A special study of ethnic tolerance of Ukraine’s population was
undertaken in April 1992 and in May 1994 using the Bogardus scale. The
two studies used a national sample of Ukraine’s adult population (over
18 years old; the calculated sample size was 1800 people, representative
of regions {oblasts} of residence), types of settlement (town/village),
nationality/ethnic group and educational level of Ukraine’s adult
population as a whole.

The list of ethnic groups/nationalities, presented to respondents for
evaluation in April 1992, included 16 groups: Ukrainians, Russians,
Belarussians, Jews, a number of nationalities of the former USSR
republics, Western and Eastern European, Asian and African countries, as
well as Ukrainians living abroad (expatriates in the Ukrainian
diaspora).

In May 1994 the list was somewhat modified by excluding a number of
ethnic groups/nationalities which were of no political interest for the
monitoring of attitudes and including some nationalities/ethnic groups
living along Ukraine’s borders whose attitudes were of practical
interest for political decisionmaking purposes — namely Moldavians,
Serbians, Turks and Slovaks.

2. Attitudes of Ukraine’s Population towards Various
Nationalities/Ethnic Groups

Attitudes of Ukraine’s adult population towards members of various
ethnic groups/ nationalities in 1992 (i.e., half a year after Ukraine
became an independent state) can generally be characterized as being
orientated towards national/ethnic isolation (Table 1):

Table 1

Social distance visagrave;vis various ethnic groups/nationalities as
evaluated by Ukraine’s population (April 1992): “I agree to accept
members of the given ethnic group/nationality as..”

1: members of my family, 2: close friends; 3: neighbours; 4: colleagues
at work; 5: inhabitants of Ukraine; 6: visitors of Ukraine; 7: I would
not allow them into Ukraine at all

Level of Tolerance 1 2 3 4 5 6 7 Index

Ukrainians 79 9 3 1 7 2 0 1.55

Russians 43 24 10 3 11 7 2 2.46

Belarussians 29 27 14 4 13 12 1 2.85

Ukrainian expatriates 24 22 7 4 18 23 2 3.48

Poles 15 22 14 4 12 28 5 3.77

Jews 10 14 15 11 23 18 10 4.18

Hungarians 9 14 17 5 15 35 4 4.24

Americans 11 13 9 15 10 38 4 4.31

Germans 8 13 9 16 12 37 5 4.43

French 9 13 8 13 11 41 4 4.45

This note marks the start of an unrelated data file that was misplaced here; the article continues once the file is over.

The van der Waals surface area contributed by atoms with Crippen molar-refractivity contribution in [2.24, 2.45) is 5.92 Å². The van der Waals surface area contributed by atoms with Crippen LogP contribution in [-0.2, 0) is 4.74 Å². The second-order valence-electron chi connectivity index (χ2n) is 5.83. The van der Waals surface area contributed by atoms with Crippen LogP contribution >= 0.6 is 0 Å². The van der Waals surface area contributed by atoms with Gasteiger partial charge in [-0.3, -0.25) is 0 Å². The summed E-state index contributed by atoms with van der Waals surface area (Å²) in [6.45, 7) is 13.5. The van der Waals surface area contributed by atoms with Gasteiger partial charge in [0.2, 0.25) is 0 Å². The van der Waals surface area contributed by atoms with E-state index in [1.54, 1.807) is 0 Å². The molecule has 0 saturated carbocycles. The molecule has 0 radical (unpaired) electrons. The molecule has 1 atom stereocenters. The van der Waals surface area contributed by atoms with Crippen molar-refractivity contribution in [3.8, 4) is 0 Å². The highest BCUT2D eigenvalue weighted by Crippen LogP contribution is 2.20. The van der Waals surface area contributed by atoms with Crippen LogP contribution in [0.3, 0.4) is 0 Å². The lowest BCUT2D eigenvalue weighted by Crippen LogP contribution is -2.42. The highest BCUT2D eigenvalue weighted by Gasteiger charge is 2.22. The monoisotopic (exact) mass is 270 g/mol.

Romanians g 12 13 6 14 38 8 4.56

Japanese 4 11 9 19 9 43 4 4.66

Crimean Tatars 3 6 9 5 31 29 17 5.09

Georgians 3 8 9 5 16 34 26 5.26

Vietnamese 2 7 6 9 10 52 14 5.29

Arabs 3 6 5 7 11 51 17 5.37

Negroes 2 6 5 6 11 50 20 5.49

Gypsies 3 4 7 3 22 26 35 5.55

 (% of all those polled; N = 1752)

The data obtained made it possible to answer one question raised as a
result of previous research, i.e., why, despite a generally favourable
situation in the sphere of interethnic relations, a considerable part of
the population is still fearful of interethnic conflicts? If, casting a
cursory glance at Table I, one makes an attempt to succinctly
characterize the population’s psychological status in the sphere of
interethnic relations, then the word ‘guarded’ seems to be most
appropriate. In neither ethnic group/nationality, including the
indigenous one, can we observe a maximum (100%) manifestation of
tolerance: only 79% of those polled chose to accept Ukrainians as family
members, and less than a half of the respondents –Russians.

An analysis of the distribution of ethnic groups/nationalities on the
social distance scale according to the ethnic intolerance index (see the
far right column in Table 1 ) leads us to conclude that there is a
certain striving for East Slavic separateness in the minds of Ukrainian
people: Ukrainians, Russians, Belarussians, Poles and Ukrainian
expatriates (the diaspora) have an index value of less than four points
on the social distance scale, which may testify if not to a pronounced
tolerance then, at least, to some positive value for it.

A number of nationalities are characterized by an intolerance index of
more than five 5 points, which means, specifically, that representatives
of these nationalities are not accepted in people’s minds as permanent
residents of Ukraine. A list of nationalities which are rejected most of
all (Crimean Tatars, Georgians, Arabs, Negroes, Gypsies and the
Vietnamese) may lead one to surmise that the underlying reason for such
rejection is an association in people’s minds of these nationalities
with a threat of international or interethnic conflicts. Thus, a fear of
interethnic/international clashes is, in our opinion, a result of
general cautiousness as a basic character trait of Ukraine’s population,
rather than an indication of ethnic/national intolerance. It is probably
this same guardedness that on the one hand helps avoid largescale
interethnic confrontation and, on the other, facilitates the formation
of a certain (as it were, ‘soft’) type of xenophobia, separation from
all ‘aliens’. That is precisely why ethnic Ukrainians abroad (Ukrainian
expatriates, on whom many people in Ukraine pinned great hopes for
assisting them in building up independent Ukraine’s economy) occupy in
the minds of people in Ukraine a more remote place than Russians or
Belarussians, and have an index of more than three points, which is
beyond the range of the closest (friendly, neighbourly or family) ties.

In this context (the shaping of national isolation psychology),
representatives of most nationalities are accepted in people’s minds
only as visitors to Ukraine.

Of certain interest for an analysis of ethnic/national intolerance is
the position of Jews on the scale of social distance. By virtue of
historical circumstances) the problem of antiSemitism has a special if